A whole New Mind for a Flat World
Evolution has been a basic component within various world affairs and structures, and additionally within various disciplines due to the varying character of the society. A flexible pattern and approach to such situations is necessitated towards coping with the changes accorded, or else one has to face the consequences that are accorded to an inflexible nature to the evolutionary concept. Notably, most of these variances are infused by technological progression and unless the populace aligns to the changes, it would lead to personal redundancy whose main effect is reflected within the job market.
Richard Felder’s A whole New Mind for a Flat World offers a succinct insight with regard to the preceding premise by focusing on the redundant nature of the engineering discipline and the adverse impacts to the affected learners in terms of market positioning. The publication is loosely divided into two main sections, with the initial one according an imaginary introduction into the topic, through an interview on an engineering student for a work opportunity with Consolidated Industries. The graduate, referred to as Allen, clearly exhibits to the interviewer, Ms Marcher, his skewed expertise as evidenced by a high proficiency within his engineering major with a lack of interest within the social academic disciplines. The interview is then concluded in a less promising instance for Allen’s consideration.
The second section of the article comprises of the discussion where Felder presents a pragmatic argument primarily targeting engineering lecturers with regard to the retrogressive nature of the engineering curriculum dating as far as the period 1960s to the present. Notably, the curriculum has majored on developing the left side of the brain by focusing on mathematical functions for the intellectual function. The social subjects on the other hand have accorded preeminence on the right hand side of the brain and this has proved over the years to be beneficial with the advent of the computer technology. This is because, the computer as a business toll has accorded a nearly perfect substitute to the mathematical functions that the engineering career is based on.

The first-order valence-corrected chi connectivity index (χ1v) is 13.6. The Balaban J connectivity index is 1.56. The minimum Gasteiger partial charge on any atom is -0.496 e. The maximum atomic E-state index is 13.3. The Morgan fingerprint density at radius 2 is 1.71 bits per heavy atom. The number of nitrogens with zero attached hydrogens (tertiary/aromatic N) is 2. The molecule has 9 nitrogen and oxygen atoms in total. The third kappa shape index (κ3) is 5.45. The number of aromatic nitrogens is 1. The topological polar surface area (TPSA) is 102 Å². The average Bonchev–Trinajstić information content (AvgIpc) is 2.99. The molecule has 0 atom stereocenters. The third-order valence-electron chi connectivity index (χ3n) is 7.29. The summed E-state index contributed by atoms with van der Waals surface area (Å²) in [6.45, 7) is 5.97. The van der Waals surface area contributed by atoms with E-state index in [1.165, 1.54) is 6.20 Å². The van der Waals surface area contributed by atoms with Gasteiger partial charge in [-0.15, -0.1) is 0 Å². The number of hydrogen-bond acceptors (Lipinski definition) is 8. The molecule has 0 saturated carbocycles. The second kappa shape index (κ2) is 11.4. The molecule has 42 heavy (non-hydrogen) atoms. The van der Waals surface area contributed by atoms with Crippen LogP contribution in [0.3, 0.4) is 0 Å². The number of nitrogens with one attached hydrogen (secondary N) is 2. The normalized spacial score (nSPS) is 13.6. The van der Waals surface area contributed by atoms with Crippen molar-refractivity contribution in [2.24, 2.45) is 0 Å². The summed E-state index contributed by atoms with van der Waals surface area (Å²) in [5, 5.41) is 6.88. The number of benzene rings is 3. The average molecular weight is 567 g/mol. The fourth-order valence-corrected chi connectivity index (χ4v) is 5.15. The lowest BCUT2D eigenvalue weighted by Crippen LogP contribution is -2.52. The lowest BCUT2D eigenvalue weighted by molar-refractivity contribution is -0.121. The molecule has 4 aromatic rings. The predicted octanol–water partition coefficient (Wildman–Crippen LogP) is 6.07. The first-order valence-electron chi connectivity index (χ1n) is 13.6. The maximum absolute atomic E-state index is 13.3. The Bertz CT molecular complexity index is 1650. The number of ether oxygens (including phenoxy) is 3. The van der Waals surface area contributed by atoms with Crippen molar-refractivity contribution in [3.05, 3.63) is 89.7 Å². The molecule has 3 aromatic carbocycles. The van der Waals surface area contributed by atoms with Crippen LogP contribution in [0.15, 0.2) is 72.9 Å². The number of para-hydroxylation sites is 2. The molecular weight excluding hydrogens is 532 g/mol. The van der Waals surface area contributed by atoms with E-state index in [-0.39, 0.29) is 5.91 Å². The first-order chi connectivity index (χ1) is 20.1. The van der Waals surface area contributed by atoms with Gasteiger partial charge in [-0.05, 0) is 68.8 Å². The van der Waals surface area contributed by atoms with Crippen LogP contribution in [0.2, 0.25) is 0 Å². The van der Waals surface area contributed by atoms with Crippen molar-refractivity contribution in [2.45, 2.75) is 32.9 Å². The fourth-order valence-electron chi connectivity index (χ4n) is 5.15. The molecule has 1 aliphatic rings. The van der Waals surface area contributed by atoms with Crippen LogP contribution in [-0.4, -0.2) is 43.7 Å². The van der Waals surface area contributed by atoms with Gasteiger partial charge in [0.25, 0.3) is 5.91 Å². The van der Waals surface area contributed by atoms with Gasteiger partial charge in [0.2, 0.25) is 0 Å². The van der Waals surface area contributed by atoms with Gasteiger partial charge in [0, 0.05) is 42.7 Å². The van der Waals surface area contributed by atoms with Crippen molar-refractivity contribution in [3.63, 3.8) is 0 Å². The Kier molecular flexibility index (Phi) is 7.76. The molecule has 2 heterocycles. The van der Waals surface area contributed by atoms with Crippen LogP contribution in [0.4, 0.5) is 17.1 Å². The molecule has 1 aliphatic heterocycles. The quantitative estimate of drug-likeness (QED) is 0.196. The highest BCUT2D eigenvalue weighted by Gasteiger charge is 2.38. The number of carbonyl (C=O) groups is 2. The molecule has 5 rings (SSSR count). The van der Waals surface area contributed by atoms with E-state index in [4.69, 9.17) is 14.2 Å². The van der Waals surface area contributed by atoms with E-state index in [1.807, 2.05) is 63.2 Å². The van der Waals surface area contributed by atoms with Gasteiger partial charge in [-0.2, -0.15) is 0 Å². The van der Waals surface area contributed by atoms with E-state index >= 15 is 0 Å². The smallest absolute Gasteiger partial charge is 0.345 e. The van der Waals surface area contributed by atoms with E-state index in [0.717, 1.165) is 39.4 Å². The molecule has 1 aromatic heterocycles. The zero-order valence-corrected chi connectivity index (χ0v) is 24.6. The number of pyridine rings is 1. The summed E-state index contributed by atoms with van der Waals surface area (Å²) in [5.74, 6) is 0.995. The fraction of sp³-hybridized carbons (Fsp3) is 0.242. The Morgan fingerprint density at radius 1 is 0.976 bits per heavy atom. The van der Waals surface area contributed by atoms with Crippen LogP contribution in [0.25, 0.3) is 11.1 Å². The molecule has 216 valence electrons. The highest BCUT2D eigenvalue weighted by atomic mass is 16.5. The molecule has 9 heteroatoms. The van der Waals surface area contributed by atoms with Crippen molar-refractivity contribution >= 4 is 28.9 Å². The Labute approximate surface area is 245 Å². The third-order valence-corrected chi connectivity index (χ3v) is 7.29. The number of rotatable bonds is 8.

Unless this conventional approach to the engineering subject is reviewed, Felder notes that many students will continue facing the same challenge as Allen does as evidenced within the interview, leading to frustrations. The largest liability towards structural conversion within the learning curriculum therefore is hinged on the learning instructors for the adequate preparation of engineering students to fit within the changing employment world.